Ascension day 2007

LUKE 24:44-end

It is good for the Christians in Bury St Edmunds to gather together and to celebrate the ascension here

For those who do not know the story it is very simple.

Jesus was crucified
Three days later he rose from the dead
For a period of 40 days he appeared to his disciples

And Jesus uses those times
to convince them that he is alive
to demonstrate that the cross was as much a part of God’s plan as was the and resurrection
to prepare them for their future work: the preaching of repentance and forgiveness to all nations

And then, at the end of the 40 days, Jesus is taken from them into heaven. Luke simply says, “While he was blessing them, he left them and was taken up into heaven.”

So why celebrate the ascension? Is it not a sad day, the day that Jesus was taken from us?

We celebrate the ascension because it points us to another world

It is the very absence of the living physical Jesus which points us to another world: a world that is beyond what we can see, feel, hear, touch or smell.

But how do you describe a world that is beyond space and time?

The bible uses the language of ascension. We talk of heaven as being ‘up there’, even though we literally do not mean that it is up there.

CS Lewis in the Chronicles of Narnia uses the language of a parallel universe. This universe can be entered, by gift, through things like wardrobes!

And there is a brilliant poem by Dr Seuss called Beyond Zebra. In it, the speaker tells of how his alphabet begins where everybody else’s alphabet ends. His alphabet begins after the letter ‘Z’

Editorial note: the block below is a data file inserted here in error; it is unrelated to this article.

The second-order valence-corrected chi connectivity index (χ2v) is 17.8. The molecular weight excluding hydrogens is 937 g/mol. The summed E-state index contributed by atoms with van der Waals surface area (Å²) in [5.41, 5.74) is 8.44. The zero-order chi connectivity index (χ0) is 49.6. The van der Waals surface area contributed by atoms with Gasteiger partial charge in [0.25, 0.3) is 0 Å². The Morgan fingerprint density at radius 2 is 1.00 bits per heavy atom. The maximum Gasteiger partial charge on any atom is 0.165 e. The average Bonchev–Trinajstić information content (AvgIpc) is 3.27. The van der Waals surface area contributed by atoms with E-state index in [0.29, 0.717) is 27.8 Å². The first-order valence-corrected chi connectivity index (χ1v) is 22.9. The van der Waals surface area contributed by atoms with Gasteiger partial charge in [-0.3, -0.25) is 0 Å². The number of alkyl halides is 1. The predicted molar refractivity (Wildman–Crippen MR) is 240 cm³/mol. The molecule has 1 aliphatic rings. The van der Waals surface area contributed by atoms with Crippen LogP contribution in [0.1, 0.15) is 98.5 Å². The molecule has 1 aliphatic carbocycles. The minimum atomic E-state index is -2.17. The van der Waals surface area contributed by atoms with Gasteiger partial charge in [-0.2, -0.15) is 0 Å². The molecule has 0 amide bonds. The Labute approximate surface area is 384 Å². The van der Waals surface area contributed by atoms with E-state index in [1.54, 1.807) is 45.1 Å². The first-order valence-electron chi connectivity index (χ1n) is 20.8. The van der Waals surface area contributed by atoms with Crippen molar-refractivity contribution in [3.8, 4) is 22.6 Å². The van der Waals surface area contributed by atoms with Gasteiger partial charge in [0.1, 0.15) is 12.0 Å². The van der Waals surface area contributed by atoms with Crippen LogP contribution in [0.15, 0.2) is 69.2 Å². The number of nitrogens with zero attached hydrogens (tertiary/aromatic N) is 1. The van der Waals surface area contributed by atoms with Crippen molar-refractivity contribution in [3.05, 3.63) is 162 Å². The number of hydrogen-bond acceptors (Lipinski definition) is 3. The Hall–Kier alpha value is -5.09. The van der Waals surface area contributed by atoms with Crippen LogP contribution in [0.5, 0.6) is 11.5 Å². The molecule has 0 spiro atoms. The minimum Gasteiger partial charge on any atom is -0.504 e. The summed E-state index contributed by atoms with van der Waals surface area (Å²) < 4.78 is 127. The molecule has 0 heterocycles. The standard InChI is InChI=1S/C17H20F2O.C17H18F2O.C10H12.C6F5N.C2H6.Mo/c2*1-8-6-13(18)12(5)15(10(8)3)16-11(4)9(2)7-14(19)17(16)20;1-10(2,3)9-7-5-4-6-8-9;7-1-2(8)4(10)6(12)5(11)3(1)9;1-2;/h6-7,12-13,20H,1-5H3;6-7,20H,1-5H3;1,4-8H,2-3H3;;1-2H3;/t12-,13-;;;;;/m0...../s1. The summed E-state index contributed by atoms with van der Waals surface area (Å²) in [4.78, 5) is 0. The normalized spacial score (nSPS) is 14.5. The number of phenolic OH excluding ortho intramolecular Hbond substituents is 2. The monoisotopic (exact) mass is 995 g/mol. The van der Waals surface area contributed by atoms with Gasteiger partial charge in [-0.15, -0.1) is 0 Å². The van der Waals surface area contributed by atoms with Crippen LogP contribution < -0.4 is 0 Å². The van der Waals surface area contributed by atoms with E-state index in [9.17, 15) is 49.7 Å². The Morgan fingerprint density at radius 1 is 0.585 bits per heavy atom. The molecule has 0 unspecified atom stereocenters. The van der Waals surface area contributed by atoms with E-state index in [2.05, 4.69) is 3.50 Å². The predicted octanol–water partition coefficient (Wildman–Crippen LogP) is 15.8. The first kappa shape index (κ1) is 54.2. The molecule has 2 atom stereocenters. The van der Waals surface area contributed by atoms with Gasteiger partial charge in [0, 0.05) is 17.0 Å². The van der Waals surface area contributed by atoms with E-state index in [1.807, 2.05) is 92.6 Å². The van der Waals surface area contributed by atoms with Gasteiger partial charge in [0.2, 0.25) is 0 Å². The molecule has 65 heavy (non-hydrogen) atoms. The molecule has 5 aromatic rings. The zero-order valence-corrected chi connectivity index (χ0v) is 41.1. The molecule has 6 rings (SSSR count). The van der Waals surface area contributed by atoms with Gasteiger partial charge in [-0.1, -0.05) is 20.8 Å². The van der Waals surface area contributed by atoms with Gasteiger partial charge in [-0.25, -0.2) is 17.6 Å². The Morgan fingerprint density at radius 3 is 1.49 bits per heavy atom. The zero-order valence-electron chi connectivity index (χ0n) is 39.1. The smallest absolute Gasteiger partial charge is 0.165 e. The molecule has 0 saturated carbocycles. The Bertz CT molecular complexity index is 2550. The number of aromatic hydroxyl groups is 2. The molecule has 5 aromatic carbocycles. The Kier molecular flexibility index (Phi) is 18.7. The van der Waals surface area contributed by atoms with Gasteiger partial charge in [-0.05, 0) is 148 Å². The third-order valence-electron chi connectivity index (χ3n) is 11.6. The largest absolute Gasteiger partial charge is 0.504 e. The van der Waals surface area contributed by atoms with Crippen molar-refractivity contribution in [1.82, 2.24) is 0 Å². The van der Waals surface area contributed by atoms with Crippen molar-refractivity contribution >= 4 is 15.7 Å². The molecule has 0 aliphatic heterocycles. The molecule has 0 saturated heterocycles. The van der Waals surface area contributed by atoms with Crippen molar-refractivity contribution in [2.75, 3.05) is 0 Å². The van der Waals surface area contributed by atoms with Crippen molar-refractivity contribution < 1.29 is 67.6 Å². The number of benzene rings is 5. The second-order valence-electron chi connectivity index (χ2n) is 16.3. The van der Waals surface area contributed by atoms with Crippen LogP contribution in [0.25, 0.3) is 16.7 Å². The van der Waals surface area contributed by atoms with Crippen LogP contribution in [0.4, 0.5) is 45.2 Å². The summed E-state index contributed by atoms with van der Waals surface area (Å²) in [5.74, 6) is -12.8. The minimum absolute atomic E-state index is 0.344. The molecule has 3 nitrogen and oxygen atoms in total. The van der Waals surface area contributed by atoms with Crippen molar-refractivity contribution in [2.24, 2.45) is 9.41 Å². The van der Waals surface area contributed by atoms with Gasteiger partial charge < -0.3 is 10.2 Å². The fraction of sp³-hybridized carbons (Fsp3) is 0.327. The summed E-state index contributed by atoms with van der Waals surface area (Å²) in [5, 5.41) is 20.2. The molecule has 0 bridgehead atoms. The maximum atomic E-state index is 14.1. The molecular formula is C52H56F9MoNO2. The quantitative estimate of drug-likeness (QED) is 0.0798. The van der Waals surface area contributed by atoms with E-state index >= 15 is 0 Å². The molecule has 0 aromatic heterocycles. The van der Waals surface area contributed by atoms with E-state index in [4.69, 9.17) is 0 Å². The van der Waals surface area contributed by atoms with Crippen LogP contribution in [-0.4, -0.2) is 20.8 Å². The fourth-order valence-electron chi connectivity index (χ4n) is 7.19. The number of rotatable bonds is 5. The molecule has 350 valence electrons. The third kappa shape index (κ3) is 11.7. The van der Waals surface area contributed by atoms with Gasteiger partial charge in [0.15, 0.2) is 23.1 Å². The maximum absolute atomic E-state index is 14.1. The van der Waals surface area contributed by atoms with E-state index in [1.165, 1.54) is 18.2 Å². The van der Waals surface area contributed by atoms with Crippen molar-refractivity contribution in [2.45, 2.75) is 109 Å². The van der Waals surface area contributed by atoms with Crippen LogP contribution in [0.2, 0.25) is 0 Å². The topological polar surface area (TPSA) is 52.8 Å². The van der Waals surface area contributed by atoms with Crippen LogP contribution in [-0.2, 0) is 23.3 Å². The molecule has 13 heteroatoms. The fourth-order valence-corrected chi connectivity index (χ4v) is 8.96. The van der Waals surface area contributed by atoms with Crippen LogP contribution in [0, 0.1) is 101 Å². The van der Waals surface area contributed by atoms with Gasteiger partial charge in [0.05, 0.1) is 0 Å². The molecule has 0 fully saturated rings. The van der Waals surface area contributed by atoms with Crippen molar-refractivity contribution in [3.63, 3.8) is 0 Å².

"I'm telling you this 'cause you're one of my friends.
"My alphabet starts where your alphabet ends!
My alphabet starts with this letter called YUZZ.
It's the letter I use to spell Yuzz-a-ma-Tuzz.
You'll be sort of surprised what there is to be found
Once you go beyond Z and start poking around!
So, on beyond Zebra!
Explore!Like Columbus!
Discover new letters!
Like WUM is for Wumbus,
My high-spouting whale who lives high on a hill
And who never comes down 'til it's time to refill.
So, on beyond Z! It's high time you were shown
That you really don't know all there is to be known".
The ascension tells us that there is a world beyond what we know; a world beyond ‘Z’.

This is the world where Christ reigns in glory
This is a world of love, grace, truth, mercy, justice, beauty and righteousness

This is the world that we glimpse in moments of ‘otherness’: those moments when we see and realise our desperate brokenness and need for God – and at the same time are overwhelmed by his love for us.

And the good news that the church has to preach is that because of Jesus the door to this other world is now open, to all people. We preach that there can be repentance and that there is forgiveness.

And it is this world – this invisible world – that is the real thing.
We stand in the ruins of this great abbey. It was enormous. In its time, it was the third largest building in Europe. Now: it is a pile of stones. And one day, the cathedral church of St James and the civic church of St Mary’s will be like this (although if the Christian Platonists are correct there will be in heaven a transfigured St Mary’s, St James and Great Abbey – the real thing of which these buildings here are but shadows)

But the fact that there are ruins here now doesn’t matter: because as Christians we are, as Peter puts it, aliens and strangers in this world, and we look for a world that is beyond our world – a world where Jesus Christ is ascended.

So we celebrate the physical absence of the living Jesus, because it tells us that there is something more.

We celebrate the ascension because it tells us of the Lordship of Jesus

This is not an excuse for Christian triumphalism – for Christian imperialism – for the imposition of our views on others.

We’ve tried to do that in the past, and these ruins are a witness to what happens when we do that. We forgot that the one who we proclaim as LORD is the one who, out of love, was crucified for us.